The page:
I've just finished reading Susan Tweit's new book, Walking Nature Home: A Life's Journey. I ended it wishing I could order a carton all at once and send copies to lots of specific people. I'll have to settle for telling folks about it. It's being officially published next week and I'm part of an upcoming blog tour, so I will be putting together more detailed thoughts then, but I also want to make a few quick comments now.
The University of Texas Press is releasing the book as part of its Louann Atkins Temple Women and Culture Series. I like that such a series exists. The book could also have been released by several other presses I can think of; it seems to have found a home with an outfit that is doing a good job of honoring the work. The press's website has a discount and they are very fast at shipping. Buying direct from a publisher is an especially beneficial move right now, by the way.
The Louann Atkins Temple Women and Culture Series appears to contain a broad and diverse selection of books—and yet Susan's seems like a leap of faith for the press to have taken within that context. Most of the titles look like scholarly nonfiction. While Walking Nature Home is filled with solid information on a variety of topics, it definitely falls within the realm of personal narrative, or memoir.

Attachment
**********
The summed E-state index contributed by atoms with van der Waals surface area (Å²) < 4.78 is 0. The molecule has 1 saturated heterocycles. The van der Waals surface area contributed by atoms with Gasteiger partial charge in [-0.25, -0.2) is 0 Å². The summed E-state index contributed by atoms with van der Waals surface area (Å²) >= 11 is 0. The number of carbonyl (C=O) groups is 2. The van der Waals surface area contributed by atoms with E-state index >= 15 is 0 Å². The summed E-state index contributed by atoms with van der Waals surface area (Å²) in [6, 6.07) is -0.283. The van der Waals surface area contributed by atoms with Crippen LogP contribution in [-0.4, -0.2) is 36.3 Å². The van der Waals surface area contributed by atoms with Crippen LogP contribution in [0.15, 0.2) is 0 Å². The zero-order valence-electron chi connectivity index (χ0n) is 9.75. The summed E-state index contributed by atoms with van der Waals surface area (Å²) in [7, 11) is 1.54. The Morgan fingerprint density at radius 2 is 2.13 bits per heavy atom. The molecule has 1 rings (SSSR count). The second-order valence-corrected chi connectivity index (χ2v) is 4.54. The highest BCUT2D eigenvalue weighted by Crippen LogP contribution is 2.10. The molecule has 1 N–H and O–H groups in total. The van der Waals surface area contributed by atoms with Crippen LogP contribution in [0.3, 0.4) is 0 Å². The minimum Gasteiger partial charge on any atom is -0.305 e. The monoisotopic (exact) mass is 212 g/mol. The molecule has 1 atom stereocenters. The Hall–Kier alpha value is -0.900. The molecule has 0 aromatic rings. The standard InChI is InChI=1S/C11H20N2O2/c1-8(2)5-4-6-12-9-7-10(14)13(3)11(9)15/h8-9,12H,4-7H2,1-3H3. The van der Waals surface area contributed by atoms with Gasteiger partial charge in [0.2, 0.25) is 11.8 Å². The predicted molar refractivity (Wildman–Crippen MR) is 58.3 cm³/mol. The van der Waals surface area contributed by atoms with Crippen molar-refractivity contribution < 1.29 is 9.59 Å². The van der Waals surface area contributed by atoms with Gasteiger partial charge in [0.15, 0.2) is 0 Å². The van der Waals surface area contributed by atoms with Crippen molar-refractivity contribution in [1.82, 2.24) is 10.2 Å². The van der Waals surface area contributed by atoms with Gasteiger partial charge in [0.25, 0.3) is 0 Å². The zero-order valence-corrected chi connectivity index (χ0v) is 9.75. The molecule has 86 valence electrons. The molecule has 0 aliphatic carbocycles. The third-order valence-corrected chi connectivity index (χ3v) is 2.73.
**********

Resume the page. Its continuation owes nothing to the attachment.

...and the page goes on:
Anyone who's noticed my photos of the books I'm reading has seen the sticky notes. I read with stickies and/or a pencil handy. I took the photo above when I'd just started the book. Here's what it looks like now:
I ran out of the nice, neat reading flags.
Some of those marked passages will undoubtedly factor into what I write at blog tour time, although I wasn't reading with the tour in mind. I was just reading. The flagged phrases, sentences, or paragraphs strongly "spoke to my condition," to use a Quaker concept. The flags always indicate ideas I want to come back to.
Printmaker Sherrie York made the illustrations that begin each chapter. I've been following Sherrie's blog for quite a while, enjoying the way she makes both tiny one-color linoleum cuts and larger, multi-layered, intricate works.
Looking for a good read that will stick with you? One that you won't want to have come to an end, but you will finish because you also don't want to stop reading? Order a copy of Walking Nature Home, or ask your library to get one and let you be first in line to read it.